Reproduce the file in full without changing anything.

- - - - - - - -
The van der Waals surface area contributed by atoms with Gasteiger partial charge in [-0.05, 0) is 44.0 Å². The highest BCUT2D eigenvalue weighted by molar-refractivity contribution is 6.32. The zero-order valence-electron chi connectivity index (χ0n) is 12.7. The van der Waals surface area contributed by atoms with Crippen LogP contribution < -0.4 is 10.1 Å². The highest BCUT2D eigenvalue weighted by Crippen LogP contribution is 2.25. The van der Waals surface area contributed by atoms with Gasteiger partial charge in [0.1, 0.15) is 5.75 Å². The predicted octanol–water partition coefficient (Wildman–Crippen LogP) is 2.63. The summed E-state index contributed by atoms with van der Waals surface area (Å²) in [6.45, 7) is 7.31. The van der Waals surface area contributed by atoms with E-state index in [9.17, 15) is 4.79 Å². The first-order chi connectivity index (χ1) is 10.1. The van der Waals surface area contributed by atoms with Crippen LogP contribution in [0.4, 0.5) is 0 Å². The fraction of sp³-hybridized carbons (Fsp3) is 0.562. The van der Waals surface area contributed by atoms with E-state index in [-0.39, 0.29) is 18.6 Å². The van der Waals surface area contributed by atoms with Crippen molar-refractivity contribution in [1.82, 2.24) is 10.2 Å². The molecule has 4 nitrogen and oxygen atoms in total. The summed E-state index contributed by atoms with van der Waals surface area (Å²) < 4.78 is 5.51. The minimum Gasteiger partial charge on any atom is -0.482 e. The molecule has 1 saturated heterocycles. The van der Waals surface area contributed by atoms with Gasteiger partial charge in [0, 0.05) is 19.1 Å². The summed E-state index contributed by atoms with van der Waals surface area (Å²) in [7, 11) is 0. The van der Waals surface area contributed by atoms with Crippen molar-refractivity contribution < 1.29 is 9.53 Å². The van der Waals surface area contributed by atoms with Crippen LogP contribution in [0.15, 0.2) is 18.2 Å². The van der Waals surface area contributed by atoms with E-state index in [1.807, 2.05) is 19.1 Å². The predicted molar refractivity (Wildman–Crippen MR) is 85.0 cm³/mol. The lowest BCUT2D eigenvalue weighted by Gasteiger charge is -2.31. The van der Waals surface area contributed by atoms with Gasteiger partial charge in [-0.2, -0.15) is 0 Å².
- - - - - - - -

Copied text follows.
The van der Waals surface area contributed by atoms with Gasteiger partial charge in [-0.05, 0) is 44.0 Å². The highest BCUT2D eigenvalue weighted by molar-refractivity contribution is 6.32. The zero-order valence-electron chi connectivity index (χ0n) is 12.7. The van der Waals surface area contributed by atoms with Crippen LogP contribution < -0.4 is 10.1 Å². The highest BCUT2D eigenvalue weighted by Crippen LogP contribution is 2.25. The van der Waals surface area contributed by atoms with Gasteiger partial charge in [0.1, 0.15) is 5.75 Å². The predicted octanol–water partition coefficient (Wildman–Crippen LogP) is 2.63. The summed E-state index contributed by atoms with van der Waals surface area (Å²) in [6.45, 7) is 7.31. The van der Waals surface area contributed by atoms with E-state index in [9.17, 15) is 4.79 Å². The first-order chi connectivity index (χ1) is 10.1. The van der Waals surface area contributed by atoms with Crippen LogP contribution in [0.4, 0.5) is 0 Å². The fraction of sp³-hybridized carbons (Fsp3) is 0.562. The van der Waals surface area contributed by atoms with E-state index in [-0.39, 0.29) is 18.6 Å². The van der Waals surface area contributed by atoms with Crippen molar-refractivity contribution in [1.82, 2.24) is 10.2 Å². The molecule has 4 nitrogen and oxygen atoms in total. The summed E-state index contributed by atoms with van der Waals surface area (Å²) < 4.78 is 5.51. The minimum Gasteiger partial charge on any atom is -0.482 e. The molecule has 1 saturated heterocycles. The van der Waals surface area contributed by atoms with Gasteiger partial charge in [0, 0.05) is 19.1 Å². The summed E-state index contributed by atoms with van der Waals surface area (Å²) in [7, 11) is 0. The van der Waals surface area contributed by atoms with Crippen molar-refractivity contribution < 1.29 is 9.53 Å². The van der Waals surface area contributed by atoms with Crippen LogP contribution in [0.15, 0.2) is 18.2 Å². The van der Waals surface area contributed by atoms with E-state index in [1.807, 2.05) is 19.1 Å². The predicted molar refractivity (Wildman–Crippen MR) is 85.0 cm³/mol. The lowest BCUT2D eigenvalue weighted by Gasteiger charge is -2.31. The van der Waals surface area contributed by atoms with Gasteiger partial charge in [-0.2, -0.15) is 0 Å².